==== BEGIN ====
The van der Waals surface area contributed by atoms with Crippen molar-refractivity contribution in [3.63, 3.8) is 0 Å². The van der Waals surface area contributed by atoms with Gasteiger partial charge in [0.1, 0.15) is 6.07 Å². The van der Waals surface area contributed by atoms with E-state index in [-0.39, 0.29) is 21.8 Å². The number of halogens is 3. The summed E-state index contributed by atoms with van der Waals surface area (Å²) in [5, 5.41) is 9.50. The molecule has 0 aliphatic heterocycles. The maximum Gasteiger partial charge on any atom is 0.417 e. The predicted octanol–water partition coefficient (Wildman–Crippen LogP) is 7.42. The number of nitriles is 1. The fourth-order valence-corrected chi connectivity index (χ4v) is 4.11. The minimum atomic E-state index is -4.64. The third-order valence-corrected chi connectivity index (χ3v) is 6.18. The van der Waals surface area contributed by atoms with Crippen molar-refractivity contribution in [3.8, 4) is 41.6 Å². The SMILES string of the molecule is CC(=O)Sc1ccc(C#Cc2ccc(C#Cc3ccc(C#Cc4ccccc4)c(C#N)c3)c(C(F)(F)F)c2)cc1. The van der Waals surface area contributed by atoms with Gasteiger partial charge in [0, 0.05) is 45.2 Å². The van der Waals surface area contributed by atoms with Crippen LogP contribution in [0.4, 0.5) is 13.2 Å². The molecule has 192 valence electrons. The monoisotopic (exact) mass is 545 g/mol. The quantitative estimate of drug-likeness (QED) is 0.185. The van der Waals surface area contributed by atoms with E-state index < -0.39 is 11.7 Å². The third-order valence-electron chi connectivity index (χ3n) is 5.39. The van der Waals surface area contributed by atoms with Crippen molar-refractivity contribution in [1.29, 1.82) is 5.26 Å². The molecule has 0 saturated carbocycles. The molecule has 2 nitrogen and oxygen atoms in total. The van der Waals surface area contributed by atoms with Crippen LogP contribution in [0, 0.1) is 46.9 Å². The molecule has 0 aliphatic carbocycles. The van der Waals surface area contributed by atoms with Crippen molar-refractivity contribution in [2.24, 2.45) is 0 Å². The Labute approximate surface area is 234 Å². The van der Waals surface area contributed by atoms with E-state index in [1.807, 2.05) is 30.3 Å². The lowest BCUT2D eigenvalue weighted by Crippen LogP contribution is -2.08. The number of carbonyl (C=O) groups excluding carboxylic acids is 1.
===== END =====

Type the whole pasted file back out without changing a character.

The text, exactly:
The van der Waals surface area contributed by atoms with Crippen molar-refractivity contribution in [3.63, 3.8) is 0 Å². The van der Waals surface area contributed by atoms with Gasteiger partial charge in [0.1, 0.15) is 6.07 Å². The van der Waals surface area contributed by atoms with E-state index in [-0.39, 0.29) is 21.8 Å². The number of halogens is 3. The summed E-state index contributed by atoms with van der Waals surface area (Å²) in [5, 5.41) is 9.50. The molecule has 0 aliphatic heterocycles. The maximum Gasteiger partial charge on any atom is 0.417 e. The predicted octanol–water partition coefficient (Wildman–Crippen LogP) is 7.42. The number of nitriles is 1. The fourth-order valence-corrected chi connectivity index (χ4v) is 4.11. The minimum atomic E-state index is -4.64. The third-order valence-corrected chi connectivity index (χ3v) is 6.18. The van der Waals surface area contributed by atoms with Crippen molar-refractivity contribution in [3.8, 4) is 41.6 Å². The SMILES string of the molecule is CC(=O)Sc1ccc(C#Cc2ccc(C#Cc3ccc(C#Cc4ccccc4)c(C#N)c3)c(C(F)(F)F)c2)cc1. The van der Waals surface area contributed by atoms with Gasteiger partial charge in [0, 0.05) is 45.2 Å². The van der Waals surface area contributed by atoms with Crippen LogP contribution in [0.4, 0.5) is 13.2 Å². The molecule has 192 valence electrons. The monoisotopic (exact) mass is 545 g/mol. The quantitative estimate of drug-likeness (QED) is 0.185. The van der Waals surface area contributed by atoms with E-state index < -0.39 is 11.7 Å². The third-order valence-electron chi connectivity index (χ3n) is 5.39. The van der Waals surface area contributed by atoms with Crippen molar-refractivity contribution in [1.29, 1.82) is 5.26 Å². The molecule has 0 saturated carbocycles. The molecule has 2 nitrogen and oxygen atoms in total. The van der Waals surface area contributed by atoms with Crippen LogP contribution in [0, 0.1) is 46.9 Å². The molecule has 0 aliphatic carbocycles. The van der Waals surface area contributed by atoms with Crippen molar-refractivity contribution in [2.24, 2.45) is 0 Å². The Labute approximate surface area is 234 Å². The van der Waals surface area contributed by atoms with E-state index in [1.807, 2.05) is 30.3 Å². The lowest BCUT2D eigenvalue weighted by Crippen LogP contribution is -2.08. The number of carbonyl (C=O) groups excluding carboxylic acids is 1.